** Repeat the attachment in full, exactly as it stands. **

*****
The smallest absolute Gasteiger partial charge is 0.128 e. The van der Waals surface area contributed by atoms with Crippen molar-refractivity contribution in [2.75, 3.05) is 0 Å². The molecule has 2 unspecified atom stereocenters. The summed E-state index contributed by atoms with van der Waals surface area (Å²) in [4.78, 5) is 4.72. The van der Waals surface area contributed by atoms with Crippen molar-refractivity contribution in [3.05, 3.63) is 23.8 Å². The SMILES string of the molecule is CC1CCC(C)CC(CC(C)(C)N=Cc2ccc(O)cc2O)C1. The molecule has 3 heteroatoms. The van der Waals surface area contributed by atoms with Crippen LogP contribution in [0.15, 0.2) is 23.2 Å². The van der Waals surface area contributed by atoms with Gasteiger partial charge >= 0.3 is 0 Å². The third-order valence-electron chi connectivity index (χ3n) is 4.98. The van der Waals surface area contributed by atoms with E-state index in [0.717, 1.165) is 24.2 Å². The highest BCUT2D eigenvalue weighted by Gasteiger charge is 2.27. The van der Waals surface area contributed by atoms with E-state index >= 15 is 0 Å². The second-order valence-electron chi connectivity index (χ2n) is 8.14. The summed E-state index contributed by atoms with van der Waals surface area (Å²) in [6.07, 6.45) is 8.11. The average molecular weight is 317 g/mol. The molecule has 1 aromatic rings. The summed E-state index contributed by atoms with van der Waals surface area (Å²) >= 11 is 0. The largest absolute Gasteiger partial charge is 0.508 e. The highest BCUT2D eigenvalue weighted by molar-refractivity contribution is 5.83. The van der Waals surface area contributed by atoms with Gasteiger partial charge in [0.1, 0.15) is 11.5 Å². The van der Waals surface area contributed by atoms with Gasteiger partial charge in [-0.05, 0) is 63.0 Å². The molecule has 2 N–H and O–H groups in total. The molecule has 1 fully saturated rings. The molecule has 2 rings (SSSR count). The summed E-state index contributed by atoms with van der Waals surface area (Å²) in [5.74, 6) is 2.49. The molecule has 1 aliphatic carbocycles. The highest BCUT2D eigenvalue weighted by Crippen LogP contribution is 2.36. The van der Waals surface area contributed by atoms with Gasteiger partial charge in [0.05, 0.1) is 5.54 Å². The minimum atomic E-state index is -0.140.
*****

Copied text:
The smallest absolute Gasteiger partial charge is 0.128 e. The van der Waals surface area contributed by atoms with Crippen molar-refractivity contribution in [2.75, 3.05) is 0 Å². The molecule has 2 unspecified atom stereocenters. The summed E-state index contributed by atoms with van der Waals surface area (Å²) in [4.78, 5) is 4.72. The van der Waals surface area contributed by atoms with Crippen molar-refractivity contribution in [3.05, 3.63) is 23.8 Å². The SMILES string of the molecule is CC1CCC(C)CC(CC(C)(C)N=Cc2ccc(O)cc2O)C1. The molecule has 3 heteroatoms. The van der Waals surface area contributed by atoms with Crippen LogP contribution in [0.15, 0.2) is 23.2 Å². The van der Waals surface area contributed by atoms with Gasteiger partial charge >= 0.3 is 0 Å². The third-order valence-electron chi connectivity index (χ3n) is 4.98. The van der Waals surface area contributed by atoms with E-state index in [0.717, 1.165) is 24.2 Å². The highest BCUT2D eigenvalue weighted by Gasteiger charge is 2.27. The van der Waals surface area contributed by atoms with E-state index >= 15 is 0 Å². The second-order valence-electron chi connectivity index (χ2n) is 8.14. The summed E-state index contributed by atoms with van der Waals surface area (Å²) in [6.07, 6.45) is 8.11. The average molecular weight is 317 g/mol. The molecule has 1 aromatic rings. The summed E-state index contributed by atoms with van der Waals surface area (Å²) >= 11 is 0. The largest absolute Gasteiger partial charge is 0.508 e. The highest BCUT2D eigenvalue weighted by molar-refractivity contribution is 5.83. The van der Waals surface area contributed by atoms with Gasteiger partial charge in [0.1, 0.15) is 11.5 Å². The van der Waals surface area contributed by atoms with Gasteiger partial charge in [-0.05, 0) is 63.0 Å². The molecule has 2 N–H and O–H groups in total. The molecule has 1 fully saturated rings. The molecule has 2 rings (SSSR count). The summed E-state index contributed by atoms with van der Waals surface area (Å²) in [5.74, 6) is 2.49. The molecule has 1 aliphatic carbocycles. The highest BCUT2D eigenvalue weighted by Crippen LogP contribution is 2.36. The van der Waals surface area contributed by atoms with Gasteiger partial charge in [0.05, 0.1) is 5.54 Å². The minimum atomic E-state index is -0.140.